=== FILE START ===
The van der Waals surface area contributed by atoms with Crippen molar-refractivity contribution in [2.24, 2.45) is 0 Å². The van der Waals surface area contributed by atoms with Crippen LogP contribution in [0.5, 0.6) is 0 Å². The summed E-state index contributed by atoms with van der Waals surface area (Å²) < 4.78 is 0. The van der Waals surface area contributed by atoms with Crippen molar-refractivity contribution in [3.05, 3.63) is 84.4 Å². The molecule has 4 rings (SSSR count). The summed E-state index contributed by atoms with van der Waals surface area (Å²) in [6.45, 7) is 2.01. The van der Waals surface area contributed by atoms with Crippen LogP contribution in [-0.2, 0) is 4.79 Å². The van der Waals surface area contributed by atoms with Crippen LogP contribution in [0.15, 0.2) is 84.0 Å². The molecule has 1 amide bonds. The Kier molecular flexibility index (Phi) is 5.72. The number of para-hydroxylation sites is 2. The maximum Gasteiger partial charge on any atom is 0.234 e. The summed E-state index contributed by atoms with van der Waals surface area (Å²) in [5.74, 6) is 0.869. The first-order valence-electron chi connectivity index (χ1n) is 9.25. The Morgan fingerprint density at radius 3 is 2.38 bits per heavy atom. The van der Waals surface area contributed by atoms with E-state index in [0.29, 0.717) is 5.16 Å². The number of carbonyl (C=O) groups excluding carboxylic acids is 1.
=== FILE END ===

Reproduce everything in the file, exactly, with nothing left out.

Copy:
The van der Waals surface area contributed by atoms with Crippen molar-refractivity contribution in [2.24, 2.45) is 0 Å². The van der Waals surface area contributed by atoms with Crippen LogP contribution in [0.5, 0.6) is 0 Å². The summed E-state index contributed by atoms with van der Waals surface area (Å²) < 4.78 is 0. The van der Waals surface area contributed by atoms with Crippen molar-refractivity contribution in [3.05, 3.63) is 84.4 Å². The molecule has 4 rings (SSSR count). The summed E-state index contributed by atoms with van der Waals surface area (Å²) in [6.45, 7) is 2.01. The van der Waals surface area contributed by atoms with Crippen LogP contribution in [-0.2, 0) is 4.79 Å². The van der Waals surface area contributed by atoms with Crippen LogP contribution in [0.15, 0.2) is 84.0 Å². The molecule has 1 amide bonds. The Kier molecular flexibility index (Phi) is 5.72. The number of para-hydroxylation sites is 2. The maximum Gasteiger partial charge on any atom is 0.234 e. The summed E-state index contributed by atoms with van der Waals surface area (Å²) in [5.74, 6) is 0.869. The first-order valence-electron chi connectivity index (χ1n) is 9.25. The Morgan fingerprint density at radius 3 is 2.38 bits per heavy atom. The van der Waals surface area contributed by atoms with E-state index in [0.29, 0.717) is 5.16 Å². The number of carbonyl (C=O) groups excluding carboxylic acids is 1.